News companies now routinely use Twitter to publish breaking stories, often before those stories have made it onto websites or even the rolling news channels.
These breaking news accounts such as BBCBreaking or SkyNewsBreak are usually controlled by journalists rather than automated bots, because real people can use their expertise to condense events into pithy, readable and accurate tweets. However, in the rush to break news ahead of the competition, real people can make mistakes too.
Although not a breaking news tweet as such, the one above from Sky News caught my eye recently. It confused child murderer Robert Black with the former athlete Roger Black, and inadvertently linked the ex-400m runner with a series of unsolved crimes. After I and others pointed out the error the tweet was soon deleted. Although it was retweeted a few times, it wasn’t exactly broadcast widely, so it was more mildly embarrassing for Sky News than legally serious. But it shows how easily blunders can happen when one person is under pressure to deliver tweets quickly, and those are published without being checked.
I know a bit about this sort of thing. In a past life I was a text producer at Sky News, between 2002 and 2004. That involved putting breaking news graphics directly onto the channel, although instead of 140 characters I had about seven or eight words to play with.
Here’s an example of my work, taken from the night of the “Shock and Awe” bombing of Baghdad near the start of the Iraq War in 2003:
Sometimes text straps could and can be used to add extra information to what the viewer can see on the screen, although I’d accept “Large Explosions In Baghdad” (at 1:06) was rather unnecessary in this case.
Being a text producer is similar to controlling a breaking news Twitter feed. Your job is to distil stories into as few words as possible, in a fast and accurate way, while under pressure. There’s the time pressure from your bosses to get it done ahead of rivals, and the pressure of turning often-complex stories into brief snippets without changing the meaning, all the while making sure you don’t do a typo. Nobody else looks at your stuff before it goes on air because it would take too long, so you’d better make sure you get it right.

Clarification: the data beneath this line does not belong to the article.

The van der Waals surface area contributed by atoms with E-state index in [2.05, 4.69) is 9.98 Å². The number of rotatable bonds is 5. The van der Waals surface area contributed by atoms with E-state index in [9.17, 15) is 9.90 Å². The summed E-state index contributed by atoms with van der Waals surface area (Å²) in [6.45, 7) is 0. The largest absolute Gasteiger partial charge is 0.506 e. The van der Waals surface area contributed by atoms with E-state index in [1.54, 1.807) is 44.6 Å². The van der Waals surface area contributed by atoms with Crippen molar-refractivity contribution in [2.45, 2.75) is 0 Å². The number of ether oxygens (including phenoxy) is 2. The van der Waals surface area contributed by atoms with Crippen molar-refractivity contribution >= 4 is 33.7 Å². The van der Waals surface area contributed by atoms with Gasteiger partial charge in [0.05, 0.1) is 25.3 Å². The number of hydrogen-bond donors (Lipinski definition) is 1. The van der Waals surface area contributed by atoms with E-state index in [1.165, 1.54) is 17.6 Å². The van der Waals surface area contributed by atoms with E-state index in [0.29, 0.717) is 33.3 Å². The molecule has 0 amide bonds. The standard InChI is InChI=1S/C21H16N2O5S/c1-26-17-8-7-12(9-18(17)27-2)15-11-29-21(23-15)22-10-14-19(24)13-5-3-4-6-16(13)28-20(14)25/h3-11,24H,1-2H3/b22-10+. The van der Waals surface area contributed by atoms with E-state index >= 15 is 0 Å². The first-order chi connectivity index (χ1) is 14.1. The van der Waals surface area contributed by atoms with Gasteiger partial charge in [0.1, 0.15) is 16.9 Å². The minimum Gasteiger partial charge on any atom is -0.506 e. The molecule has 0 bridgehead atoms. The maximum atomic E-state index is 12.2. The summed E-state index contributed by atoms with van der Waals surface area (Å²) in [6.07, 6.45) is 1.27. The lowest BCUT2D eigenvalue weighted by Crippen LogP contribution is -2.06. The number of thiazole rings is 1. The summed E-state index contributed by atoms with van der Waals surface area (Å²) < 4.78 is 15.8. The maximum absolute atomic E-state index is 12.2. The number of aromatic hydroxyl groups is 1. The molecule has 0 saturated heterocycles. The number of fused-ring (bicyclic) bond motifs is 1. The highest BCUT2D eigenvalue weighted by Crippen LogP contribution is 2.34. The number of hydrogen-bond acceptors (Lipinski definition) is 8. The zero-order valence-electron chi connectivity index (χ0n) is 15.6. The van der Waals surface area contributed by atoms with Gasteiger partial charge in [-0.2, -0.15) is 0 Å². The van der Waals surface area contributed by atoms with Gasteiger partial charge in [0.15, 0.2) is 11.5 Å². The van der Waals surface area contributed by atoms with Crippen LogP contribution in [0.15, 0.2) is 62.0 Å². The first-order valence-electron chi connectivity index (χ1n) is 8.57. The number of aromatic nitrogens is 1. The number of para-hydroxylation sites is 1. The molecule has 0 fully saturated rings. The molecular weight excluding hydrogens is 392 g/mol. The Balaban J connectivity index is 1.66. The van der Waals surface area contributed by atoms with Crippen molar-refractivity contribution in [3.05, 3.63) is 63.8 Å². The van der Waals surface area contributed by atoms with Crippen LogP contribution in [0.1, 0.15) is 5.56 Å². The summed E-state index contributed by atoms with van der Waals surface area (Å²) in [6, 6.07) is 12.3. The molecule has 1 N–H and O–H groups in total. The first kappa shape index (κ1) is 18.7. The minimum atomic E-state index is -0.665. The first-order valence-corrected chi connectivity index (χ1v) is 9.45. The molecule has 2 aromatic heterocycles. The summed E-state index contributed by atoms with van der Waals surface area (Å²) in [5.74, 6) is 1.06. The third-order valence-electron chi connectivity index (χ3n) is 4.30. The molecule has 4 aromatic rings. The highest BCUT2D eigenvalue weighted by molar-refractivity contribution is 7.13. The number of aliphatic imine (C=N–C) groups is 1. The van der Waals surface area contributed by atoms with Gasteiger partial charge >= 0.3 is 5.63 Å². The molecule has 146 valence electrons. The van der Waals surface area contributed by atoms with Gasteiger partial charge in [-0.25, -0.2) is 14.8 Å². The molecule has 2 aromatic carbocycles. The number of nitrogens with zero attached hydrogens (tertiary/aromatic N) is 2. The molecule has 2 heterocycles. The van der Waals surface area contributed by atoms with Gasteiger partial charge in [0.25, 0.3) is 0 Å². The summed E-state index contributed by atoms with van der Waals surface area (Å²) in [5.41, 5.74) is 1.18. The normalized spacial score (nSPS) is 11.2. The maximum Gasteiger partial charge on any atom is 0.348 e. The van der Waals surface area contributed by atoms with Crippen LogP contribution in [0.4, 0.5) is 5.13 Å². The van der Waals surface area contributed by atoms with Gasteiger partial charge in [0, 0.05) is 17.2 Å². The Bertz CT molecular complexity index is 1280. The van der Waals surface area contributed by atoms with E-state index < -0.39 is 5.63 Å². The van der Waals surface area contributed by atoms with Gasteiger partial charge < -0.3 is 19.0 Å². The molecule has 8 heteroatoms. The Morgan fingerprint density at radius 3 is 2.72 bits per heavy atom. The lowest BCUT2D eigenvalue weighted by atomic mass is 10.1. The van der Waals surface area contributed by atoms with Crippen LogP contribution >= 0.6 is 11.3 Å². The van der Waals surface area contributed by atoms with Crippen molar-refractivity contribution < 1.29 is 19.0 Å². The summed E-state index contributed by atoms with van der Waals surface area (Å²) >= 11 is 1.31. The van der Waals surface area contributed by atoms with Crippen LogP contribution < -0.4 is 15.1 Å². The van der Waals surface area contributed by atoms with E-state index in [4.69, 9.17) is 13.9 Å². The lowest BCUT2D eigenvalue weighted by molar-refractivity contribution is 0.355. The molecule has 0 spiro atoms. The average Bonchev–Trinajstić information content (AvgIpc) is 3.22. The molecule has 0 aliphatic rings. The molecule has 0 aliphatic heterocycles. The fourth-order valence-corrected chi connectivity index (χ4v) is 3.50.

I became a textprod straight out of university, and in those days Sky would usually employ graduates to do the job, presumably because it was then a completely new area of TV news and management assumed more experienced journalists would baulk at it.
One thing I quickly noticed was that whenever a new textprod joined, the most important factor in whether they’d prove to be a success was not their experience, or which journalism course they’d done, but their temperament. Talented young journalists sometimes failed because they found the unusual pressures of the job too much, and did bad work (notorious errors included Somerset mis-spelt as ‘Summerset’). Others with less obvious pedigree thrived, not least because they could concentrate for hours at a time in the Sky News gallery, and could take a bollocking when things went wrong.
I imagine the Black mistake was laughed off in the newsroom, and filed under Sky’s unofficial motto of ‘never wrong for long’. But the danger posed by a mistaken tweet is arguably greater than that from an errant TV graphic. A Twitter blunder can be shared and reproduced quickly, and can be saved and seen long after a brief error on rolling news has been long forgotten about.
Those in charge of breaking news Twitter feeds would do well to bear that in mind. And to make sure the journalists they put in control have got the right temperament for the task. The next mistake could always be a lot worse than the last one.